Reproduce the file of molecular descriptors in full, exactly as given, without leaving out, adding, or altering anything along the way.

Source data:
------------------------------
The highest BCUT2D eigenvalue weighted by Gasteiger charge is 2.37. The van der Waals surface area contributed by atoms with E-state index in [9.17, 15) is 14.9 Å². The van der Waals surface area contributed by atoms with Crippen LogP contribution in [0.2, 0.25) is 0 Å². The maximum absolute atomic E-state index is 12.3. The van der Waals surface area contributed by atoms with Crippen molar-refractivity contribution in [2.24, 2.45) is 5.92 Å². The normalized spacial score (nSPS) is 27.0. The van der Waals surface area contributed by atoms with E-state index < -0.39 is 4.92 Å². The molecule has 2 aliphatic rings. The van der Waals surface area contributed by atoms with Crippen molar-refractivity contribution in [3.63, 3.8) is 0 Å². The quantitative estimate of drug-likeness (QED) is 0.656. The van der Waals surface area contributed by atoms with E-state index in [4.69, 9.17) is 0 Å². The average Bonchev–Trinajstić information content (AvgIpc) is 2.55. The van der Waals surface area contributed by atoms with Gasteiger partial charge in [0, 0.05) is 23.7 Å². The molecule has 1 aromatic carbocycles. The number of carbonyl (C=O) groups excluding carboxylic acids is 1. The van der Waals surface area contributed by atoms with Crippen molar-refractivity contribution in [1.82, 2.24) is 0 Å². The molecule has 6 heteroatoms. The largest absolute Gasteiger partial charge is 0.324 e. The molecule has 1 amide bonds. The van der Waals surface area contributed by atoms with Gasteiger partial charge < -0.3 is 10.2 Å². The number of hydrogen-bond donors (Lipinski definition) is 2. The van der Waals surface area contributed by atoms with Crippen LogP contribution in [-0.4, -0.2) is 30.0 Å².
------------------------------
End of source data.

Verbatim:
The highest BCUT2D eigenvalue weighted by Gasteiger charge is 2.37. The van der Waals surface area contributed by atoms with E-state index in [9.17, 15) is 14.9 Å². The van der Waals surface area contributed by atoms with Crippen LogP contribution in [0.2, 0.25) is 0 Å². The maximum absolute atomic E-state index is 12.3. The van der Waals surface area contributed by atoms with Crippen molar-refractivity contribution in [2.24, 2.45) is 5.92 Å². The normalized spacial score (nSPS) is 27.0. The van der Waals surface area contributed by atoms with E-state index < -0.39 is 4.92 Å². The molecule has 2 aliphatic rings. The van der Waals surface area contributed by atoms with Crippen molar-refractivity contribution in [3.63, 3.8) is 0 Å². The quantitative estimate of drug-likeness (QED) is 0.656. The van der Waals surface area contributed by atoms with E-state index in [4.69, 9.17) is 0 Å². The average Bonchev–Trinajstić information content (AvgIpc) is 2.55. The van der Waals surface area contributed by atoms with Gasteiger partial charge in [0, 0.05) is 23.7 Å². The molecule has 1 aromatic carbocycles. The number of carbonyl (C=O) groups excluding carboxylic acids is 1. The van der Waals surface area contributed by atoms with Crippen molar-refractivity contribution in [1.82, 2.24) is 0 Å². The molecule has 6 heteroatoms. The largest absolute Gasteiger partial charge is 0.324 e. The molecule has 1 amide bonds. The van der Waals surface area contributed by atoms with Gasteiger partial charge < -0.3 is 10.2 Å². The number of hydrogen-bond donors (Lipinski definition) is 2. The van der Waals surface area contributed by atoms with Crippen LogP contribution in [-0.4, -0.2) is 30.0 Å².